Conspiracy on Cato Street: A Tale of Liberty and Revolution in Regency London
On the night of 23 February 1820, twenty-five impoverished craftsmen assembled in an obscure stable in Cato Street, London, with a plan to massacre the whole British cabinet at its monthly dinner. The Cato Street Conspiracy was the most sensational of all plots aimed at the British state since Guy Fawkes' Gunpowder Plot of 1605. It ended in betrayal, arrest, and trial, and with five conspirators publicly hanged and decapitated for treason. Their failure proved the state's physical strength, and ended hopes of revolution for a century. Vic Gatrell explores this dramatic yet neglected event in unprecedented detail through spy reports, trial interrogations, letters, speeches, songs, maps, and images. Attending to the 'real lives' and habitats of the men, women, and children involved, he throws fresh light on the troubled and tragic world of Regency Britain, and on one of the most compelling and poignant episodes in British history.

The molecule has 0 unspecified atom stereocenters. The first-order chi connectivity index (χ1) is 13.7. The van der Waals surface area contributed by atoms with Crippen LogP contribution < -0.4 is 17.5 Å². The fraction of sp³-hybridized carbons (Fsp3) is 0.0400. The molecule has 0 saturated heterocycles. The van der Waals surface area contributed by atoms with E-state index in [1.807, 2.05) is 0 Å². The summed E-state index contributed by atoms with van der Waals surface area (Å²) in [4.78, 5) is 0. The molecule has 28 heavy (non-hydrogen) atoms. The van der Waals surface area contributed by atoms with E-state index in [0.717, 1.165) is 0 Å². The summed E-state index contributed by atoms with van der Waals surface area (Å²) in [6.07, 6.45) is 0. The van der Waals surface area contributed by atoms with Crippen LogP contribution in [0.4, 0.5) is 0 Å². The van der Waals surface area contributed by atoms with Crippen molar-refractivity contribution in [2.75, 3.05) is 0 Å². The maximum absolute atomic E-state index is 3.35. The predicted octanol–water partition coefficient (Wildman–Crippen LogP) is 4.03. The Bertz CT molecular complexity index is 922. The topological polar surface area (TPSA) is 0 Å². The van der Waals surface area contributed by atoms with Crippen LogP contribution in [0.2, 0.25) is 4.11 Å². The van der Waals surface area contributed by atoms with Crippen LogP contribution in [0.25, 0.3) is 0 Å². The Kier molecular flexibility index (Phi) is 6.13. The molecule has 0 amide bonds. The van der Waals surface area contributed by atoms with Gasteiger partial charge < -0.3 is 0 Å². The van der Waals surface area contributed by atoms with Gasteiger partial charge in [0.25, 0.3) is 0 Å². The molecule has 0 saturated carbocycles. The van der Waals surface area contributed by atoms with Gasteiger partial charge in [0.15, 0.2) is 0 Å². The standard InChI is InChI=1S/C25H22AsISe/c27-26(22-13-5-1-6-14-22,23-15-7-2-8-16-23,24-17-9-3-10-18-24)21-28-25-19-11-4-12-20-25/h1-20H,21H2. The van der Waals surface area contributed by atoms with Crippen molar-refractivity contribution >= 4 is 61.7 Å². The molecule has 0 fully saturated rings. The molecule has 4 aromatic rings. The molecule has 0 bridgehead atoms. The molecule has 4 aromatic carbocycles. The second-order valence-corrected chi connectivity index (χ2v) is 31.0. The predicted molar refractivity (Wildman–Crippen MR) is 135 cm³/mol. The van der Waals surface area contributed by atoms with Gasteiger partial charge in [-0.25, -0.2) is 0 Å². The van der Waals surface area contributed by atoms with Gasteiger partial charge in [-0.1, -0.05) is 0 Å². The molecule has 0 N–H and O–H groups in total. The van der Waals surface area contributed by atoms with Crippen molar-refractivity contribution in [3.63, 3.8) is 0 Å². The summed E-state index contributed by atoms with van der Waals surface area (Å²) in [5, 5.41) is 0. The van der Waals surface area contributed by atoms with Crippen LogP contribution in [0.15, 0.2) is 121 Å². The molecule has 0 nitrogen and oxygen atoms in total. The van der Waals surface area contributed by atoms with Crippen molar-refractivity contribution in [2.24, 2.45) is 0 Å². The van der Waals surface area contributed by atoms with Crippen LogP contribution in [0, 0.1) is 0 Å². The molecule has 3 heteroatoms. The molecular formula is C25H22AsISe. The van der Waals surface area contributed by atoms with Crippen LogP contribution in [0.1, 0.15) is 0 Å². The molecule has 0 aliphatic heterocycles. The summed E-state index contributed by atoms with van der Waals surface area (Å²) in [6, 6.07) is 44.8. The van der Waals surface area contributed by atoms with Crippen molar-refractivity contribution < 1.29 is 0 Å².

Vic Gatrell is a professorial Life Fellow of Gonville and Caius College, Cambridge, who has taught for most of his career in the Cambridge Faculty of History. His previous books include The Hanging Tree: Execution and the English People (1997) which was awarded the Whitfield Prize of the Royal Historical Society; City of Laughter: Sex and Satire in Eighteenth-Century London (2009), which was awarded the Wolfson Prize for History and the PEN Hessell-Tiltman Prize; and The First Bohemians: Life and Art in London’s Golden Age (2013).